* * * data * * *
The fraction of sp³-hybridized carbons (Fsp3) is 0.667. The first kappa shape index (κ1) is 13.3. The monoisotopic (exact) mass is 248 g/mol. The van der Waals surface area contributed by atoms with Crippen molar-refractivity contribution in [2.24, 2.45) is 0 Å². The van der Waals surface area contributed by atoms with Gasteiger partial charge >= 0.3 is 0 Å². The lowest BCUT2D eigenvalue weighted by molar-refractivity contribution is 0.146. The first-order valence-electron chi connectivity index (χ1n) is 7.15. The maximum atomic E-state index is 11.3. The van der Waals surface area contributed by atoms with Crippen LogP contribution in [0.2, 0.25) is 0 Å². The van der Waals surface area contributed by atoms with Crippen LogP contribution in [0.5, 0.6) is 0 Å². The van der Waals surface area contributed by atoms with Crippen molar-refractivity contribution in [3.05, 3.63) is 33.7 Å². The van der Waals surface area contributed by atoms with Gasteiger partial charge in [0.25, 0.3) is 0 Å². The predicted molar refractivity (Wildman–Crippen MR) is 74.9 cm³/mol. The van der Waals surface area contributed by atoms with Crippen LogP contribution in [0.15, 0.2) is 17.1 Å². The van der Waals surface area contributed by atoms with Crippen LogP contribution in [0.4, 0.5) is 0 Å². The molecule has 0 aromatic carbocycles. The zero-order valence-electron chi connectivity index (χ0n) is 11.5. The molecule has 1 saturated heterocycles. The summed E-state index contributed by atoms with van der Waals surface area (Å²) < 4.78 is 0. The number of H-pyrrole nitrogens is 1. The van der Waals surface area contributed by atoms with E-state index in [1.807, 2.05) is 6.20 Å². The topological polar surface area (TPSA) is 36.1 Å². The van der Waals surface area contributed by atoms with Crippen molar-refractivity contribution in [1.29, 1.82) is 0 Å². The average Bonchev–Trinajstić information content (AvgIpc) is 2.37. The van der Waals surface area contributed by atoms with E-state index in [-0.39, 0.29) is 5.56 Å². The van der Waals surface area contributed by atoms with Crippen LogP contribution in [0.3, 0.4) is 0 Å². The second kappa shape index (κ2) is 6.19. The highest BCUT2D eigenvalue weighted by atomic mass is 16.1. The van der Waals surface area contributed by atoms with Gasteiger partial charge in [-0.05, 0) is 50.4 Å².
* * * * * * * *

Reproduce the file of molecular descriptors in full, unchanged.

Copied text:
The fraction of sp³-hybridized carbons (Fsp3) is 0.667. The first kappa shape index (κ1) is 13.3. The monoisotopic (exact) mass is 248 g/mol. The van der Waals surface area contributed by atoms with Crippen molar-refractivity contribution in [2.24, 2.45) is 0 Å². The van der Waals surface area contributed by atoms with Gasteiger partial charge >= 0.3 is 0 Å². The lowest BCUT2D eigenvalue weighted by molar-refractivity contribution is 0.146. The first-order valence-electron chi connectivity index (χ1n) is 7.15. The maximum atomic E-state index is 11.3. The van der Waals surface area contributed by atoms with Crippen LogP contribution in [0.2, 0.25) is 0 Å². The van der Waals surface area contributed by atoms with Crippen LogP contribution in [0.5, 0.6) is 0 Å². The van der Waals surface area contributed by atoms with Crippen molar-refractivity contribution in [3.05, 3.63) is 33.7 Å². The van der Waals surface area contributed by atoms with Gasteiger partial charge in [0.25, 0.3) is 0 Å². The predicted molar refractivity (Wildman–Crippen MR) is 74.9 cm³/mol. The van der Waals surface area contributed by atoms with Crippen LogP contribution in [0.15, 0.2) is 17.1 Å². The van der Waals surface area contributed by atoms with Crippen LogP contribution in [0.4, 0.5) is 0 Å². The molecule has 0 aromatic carbocycles. The zero-order valence-electron chi connectivity index (χ0n) is 11.5. The molecule has 1 saturated heterocycles. The summed E-state index contributed by atoms with van der Waals surface area (Å²) < 4.78 is 0. The number of H-pyrrole nitrogens is 1. The van der Waals surface area contributed by atoms with E-state index in [1.807, 2.05) is 6.20 Å². The topological polar surface area (TPSA) is 36.1 Å². The van der Waals surface area contributed by atoms with Crippen molar-refractivity contribution in [1.29, 1.82) is 0 Å². The average Bonchev–Trinajstić information content (AvgIpc) is 2.37. The van der Waals surface area contributed by atoms with E-state index in [-0.39, 0.29) is 5.56 Å². The van der Waals surface area contributed by atoms with Crippen LogP contribution in [0.3, 0.4) is 0 Å². The second kappa shape index (κ2) is 6.19. The highest BCUT2D eigenvalue weighted by atomic mass is 16.1. The van der Waals surface area contributed by atoms with Gasteiger partial charge in [-0.05, 0) is 50.4 Å².